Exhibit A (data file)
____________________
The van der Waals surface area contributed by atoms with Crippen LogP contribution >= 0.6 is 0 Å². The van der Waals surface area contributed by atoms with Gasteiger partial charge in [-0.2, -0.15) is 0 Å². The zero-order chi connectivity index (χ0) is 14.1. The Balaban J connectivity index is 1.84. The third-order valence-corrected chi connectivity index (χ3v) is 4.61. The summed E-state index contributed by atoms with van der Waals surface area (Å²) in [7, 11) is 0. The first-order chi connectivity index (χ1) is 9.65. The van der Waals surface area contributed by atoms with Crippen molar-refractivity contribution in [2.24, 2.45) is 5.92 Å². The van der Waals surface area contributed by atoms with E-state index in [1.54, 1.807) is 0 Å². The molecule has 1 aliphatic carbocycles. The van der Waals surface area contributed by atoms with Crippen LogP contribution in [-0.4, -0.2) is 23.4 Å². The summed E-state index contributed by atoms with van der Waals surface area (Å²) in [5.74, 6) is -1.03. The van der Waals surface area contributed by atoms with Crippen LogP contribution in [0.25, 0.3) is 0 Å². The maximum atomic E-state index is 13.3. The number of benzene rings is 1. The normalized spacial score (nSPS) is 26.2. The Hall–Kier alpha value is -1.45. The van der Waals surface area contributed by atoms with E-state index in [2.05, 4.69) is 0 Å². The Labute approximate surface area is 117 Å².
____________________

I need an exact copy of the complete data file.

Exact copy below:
The van der Waals surface area contributed by atoms with Crippen LogP contribution >= 0.6 is 0 Å². The van der Waals surface area contributed by atoms with Gasteiger partial charge in [-0.2, -0.15) is 0 Å². The zero-order chi connectivity index (χ0) is 14.1. The Balaban J connectivity index is 1.84. The third-order valence-corrected chi connectivity index (χ3v) is 4.61. The summed E-state index contributed by atoms with van der Waals surface area (Å²) in [7, 11) is 0. The first-order chi connectivity index (χ1) is 9.65. The van der Waals surface area contributed by atoms with Crippen molar-refractivity contribution in [2.24, 2.45) is 5.92 Å². The van der Waals surface area contributed by atoms with E-state index in [1.54, 1.807) is 0 Å². The molecule has 1 aliphatic carbocycles. The van der Waals surface area contributed by atoms with Crippen LogP contribution in [-0.4, -0.2) is 23.4 Å². The summed E-state index contributed by atoms with van der Waals surface area (Å²) in [5.74, 6) is -1.03. The van der Waals surface area contributed by atoms with Crippen LogP contribution in [0.25, 0.3) is 0 Å². The maximum atomic E-state index is 13.3. The number of benzene rings is 1. The normalized spacial score (nSPS) is 26.2. The Hall–Kier alpha value is -1.45. The van der Waals surface area contributed by atoms with E-state index in [2.05, 4.69) is 0 Å². The Labute approximate surface area is 117 Å².